In 1884, coal miners were pursuing a vein of anthracite coal in Lackawanna County, Pennsylvania, when they came across a curious thing - a hole in the roof of their mine that let in fresh air.
As they cleared away the debris, they discovered a huge crater on the surface which reached the whole way down to their coal seam 38 feet below the surface. Geologists have since declared that the hole was in fact a glacial pothole.
The pothole was formed during the last ice age between 15,000 and 18,000 years ago. Geologists speculate that the hole was created by water cascading down through a crack in the ice sheet which scoured the bedrock creating a hole. Similar holes exist at the base of modern waterfalls.
It is believed that the Archbald Pothole is the largest in the world, at 38 feet deep and 40 feet across at the top. The hole tapers to 15 feet at the bottom. Looking into the hole, you can see the various rock layers that the water cut through to create it, from coal at the bottom to shale and sandstone closer to the top.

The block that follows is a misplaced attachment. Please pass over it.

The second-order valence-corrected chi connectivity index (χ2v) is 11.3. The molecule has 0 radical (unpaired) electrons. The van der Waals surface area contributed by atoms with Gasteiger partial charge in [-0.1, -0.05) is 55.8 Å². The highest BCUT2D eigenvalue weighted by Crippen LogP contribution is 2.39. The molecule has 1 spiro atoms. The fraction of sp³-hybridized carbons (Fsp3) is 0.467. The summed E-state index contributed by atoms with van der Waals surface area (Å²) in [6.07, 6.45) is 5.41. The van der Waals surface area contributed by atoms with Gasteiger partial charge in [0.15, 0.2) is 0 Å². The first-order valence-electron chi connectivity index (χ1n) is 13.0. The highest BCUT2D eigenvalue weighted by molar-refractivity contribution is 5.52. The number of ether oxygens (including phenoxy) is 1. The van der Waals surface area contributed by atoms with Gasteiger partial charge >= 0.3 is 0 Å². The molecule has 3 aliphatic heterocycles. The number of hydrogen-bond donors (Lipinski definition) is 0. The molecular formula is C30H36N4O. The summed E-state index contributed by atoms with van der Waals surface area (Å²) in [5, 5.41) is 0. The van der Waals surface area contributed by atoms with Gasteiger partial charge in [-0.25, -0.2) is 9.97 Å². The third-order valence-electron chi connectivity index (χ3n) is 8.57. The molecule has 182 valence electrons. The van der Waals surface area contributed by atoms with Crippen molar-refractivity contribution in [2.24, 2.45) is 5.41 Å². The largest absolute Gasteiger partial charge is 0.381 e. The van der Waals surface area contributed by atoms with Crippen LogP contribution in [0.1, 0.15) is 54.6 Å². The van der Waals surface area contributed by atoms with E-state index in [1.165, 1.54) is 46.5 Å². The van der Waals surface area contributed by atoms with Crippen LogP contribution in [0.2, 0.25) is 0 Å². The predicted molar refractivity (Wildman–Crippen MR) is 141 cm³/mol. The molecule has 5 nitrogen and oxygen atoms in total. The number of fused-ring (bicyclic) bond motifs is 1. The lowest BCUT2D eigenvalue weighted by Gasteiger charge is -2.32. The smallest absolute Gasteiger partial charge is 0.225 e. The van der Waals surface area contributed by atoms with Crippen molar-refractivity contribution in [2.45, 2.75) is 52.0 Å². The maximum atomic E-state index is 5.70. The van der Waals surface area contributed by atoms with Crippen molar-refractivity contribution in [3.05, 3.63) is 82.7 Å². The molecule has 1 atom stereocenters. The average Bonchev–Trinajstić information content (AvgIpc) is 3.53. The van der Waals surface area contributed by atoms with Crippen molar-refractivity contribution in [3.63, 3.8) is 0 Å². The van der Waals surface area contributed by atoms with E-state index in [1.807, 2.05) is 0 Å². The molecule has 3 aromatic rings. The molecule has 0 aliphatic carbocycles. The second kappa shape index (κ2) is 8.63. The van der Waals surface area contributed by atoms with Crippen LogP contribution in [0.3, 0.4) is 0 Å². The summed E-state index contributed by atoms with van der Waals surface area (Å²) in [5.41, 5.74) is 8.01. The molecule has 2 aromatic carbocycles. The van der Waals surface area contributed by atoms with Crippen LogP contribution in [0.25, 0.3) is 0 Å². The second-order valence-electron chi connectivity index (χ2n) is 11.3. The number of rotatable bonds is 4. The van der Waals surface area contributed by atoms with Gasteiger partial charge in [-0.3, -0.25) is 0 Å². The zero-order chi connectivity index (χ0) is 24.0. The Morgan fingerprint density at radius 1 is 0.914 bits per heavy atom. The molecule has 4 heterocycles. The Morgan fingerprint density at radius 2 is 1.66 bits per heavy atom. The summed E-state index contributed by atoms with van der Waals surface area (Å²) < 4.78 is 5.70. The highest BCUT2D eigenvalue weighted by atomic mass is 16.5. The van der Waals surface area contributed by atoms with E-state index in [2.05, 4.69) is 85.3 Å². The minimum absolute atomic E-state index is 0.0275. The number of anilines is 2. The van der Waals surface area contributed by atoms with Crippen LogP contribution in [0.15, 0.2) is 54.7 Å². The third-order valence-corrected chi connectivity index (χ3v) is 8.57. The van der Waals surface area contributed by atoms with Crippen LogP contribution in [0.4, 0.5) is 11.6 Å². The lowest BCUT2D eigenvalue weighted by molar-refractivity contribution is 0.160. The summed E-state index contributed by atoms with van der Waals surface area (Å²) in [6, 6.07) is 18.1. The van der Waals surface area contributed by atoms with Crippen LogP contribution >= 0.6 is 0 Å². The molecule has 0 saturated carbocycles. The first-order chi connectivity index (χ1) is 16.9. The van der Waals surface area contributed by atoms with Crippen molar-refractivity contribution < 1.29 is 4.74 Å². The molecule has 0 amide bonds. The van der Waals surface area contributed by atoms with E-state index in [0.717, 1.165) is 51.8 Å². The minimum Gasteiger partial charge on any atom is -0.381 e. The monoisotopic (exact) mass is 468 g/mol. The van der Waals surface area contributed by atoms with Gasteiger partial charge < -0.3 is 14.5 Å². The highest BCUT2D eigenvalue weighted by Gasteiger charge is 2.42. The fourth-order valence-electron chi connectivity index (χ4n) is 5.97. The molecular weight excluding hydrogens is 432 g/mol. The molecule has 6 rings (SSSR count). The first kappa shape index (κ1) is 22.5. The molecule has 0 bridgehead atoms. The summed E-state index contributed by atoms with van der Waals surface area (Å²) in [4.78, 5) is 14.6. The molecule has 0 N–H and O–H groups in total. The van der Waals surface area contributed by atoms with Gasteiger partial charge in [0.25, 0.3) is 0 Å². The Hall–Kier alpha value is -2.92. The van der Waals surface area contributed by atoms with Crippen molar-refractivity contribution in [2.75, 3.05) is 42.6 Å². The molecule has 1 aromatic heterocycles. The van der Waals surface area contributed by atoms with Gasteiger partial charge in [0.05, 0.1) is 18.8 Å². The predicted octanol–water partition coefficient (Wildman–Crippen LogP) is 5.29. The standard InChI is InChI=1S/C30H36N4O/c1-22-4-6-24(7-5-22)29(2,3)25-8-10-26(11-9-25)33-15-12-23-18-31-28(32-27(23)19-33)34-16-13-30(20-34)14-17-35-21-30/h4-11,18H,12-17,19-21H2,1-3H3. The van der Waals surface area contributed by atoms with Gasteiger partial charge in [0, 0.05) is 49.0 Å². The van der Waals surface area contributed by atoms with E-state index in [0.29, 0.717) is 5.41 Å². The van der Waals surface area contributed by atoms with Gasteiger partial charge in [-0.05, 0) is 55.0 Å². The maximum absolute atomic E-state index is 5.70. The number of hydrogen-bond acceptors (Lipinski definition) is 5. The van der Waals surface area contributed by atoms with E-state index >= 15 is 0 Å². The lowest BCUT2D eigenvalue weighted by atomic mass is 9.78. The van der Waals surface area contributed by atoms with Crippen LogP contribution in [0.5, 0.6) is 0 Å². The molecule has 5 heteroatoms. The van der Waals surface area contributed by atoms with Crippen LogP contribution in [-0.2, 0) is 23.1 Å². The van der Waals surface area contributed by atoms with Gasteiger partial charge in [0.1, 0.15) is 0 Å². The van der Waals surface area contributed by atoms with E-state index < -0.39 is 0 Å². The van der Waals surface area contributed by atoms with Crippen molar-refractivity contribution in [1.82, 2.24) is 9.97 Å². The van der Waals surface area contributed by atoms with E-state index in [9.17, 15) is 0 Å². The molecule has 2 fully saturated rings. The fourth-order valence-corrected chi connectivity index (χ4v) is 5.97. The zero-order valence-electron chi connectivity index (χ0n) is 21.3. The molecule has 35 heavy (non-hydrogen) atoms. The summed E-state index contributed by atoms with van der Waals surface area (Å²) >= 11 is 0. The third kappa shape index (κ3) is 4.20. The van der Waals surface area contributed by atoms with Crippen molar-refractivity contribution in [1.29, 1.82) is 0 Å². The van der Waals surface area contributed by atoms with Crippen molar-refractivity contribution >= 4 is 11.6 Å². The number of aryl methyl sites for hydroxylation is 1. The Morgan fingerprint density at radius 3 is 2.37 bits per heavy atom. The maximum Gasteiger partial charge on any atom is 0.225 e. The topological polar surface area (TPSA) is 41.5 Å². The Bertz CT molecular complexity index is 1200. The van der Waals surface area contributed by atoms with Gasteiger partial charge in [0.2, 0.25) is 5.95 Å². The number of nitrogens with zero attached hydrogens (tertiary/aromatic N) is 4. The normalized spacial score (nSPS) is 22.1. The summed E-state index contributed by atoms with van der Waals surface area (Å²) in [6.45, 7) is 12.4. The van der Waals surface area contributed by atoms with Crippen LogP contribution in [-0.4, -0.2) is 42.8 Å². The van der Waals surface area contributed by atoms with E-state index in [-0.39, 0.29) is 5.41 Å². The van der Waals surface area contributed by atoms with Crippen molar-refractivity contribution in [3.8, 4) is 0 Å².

The pothole is the main attraction in this 150-acre state park. There is a viewing platform from which it is possible to take photos into the hole. Have a care however as park rangers tell us that they recover half a dozen cameras at the end of each season that visitors have dropped from the platform.
The park has restrooms, a picnic area and a few easy and unspectacular hiking trails. The park is open from 8am to 9pm in the summer and 8am to sundown out of season.
The pothole is located off of US Route 6 north of Scranton.
Is it worth the trip? Honestly - no. But if you've got a burning desire to see a large hole in the ground or are a serious geology fan, you might enjoy yourself for half a hour.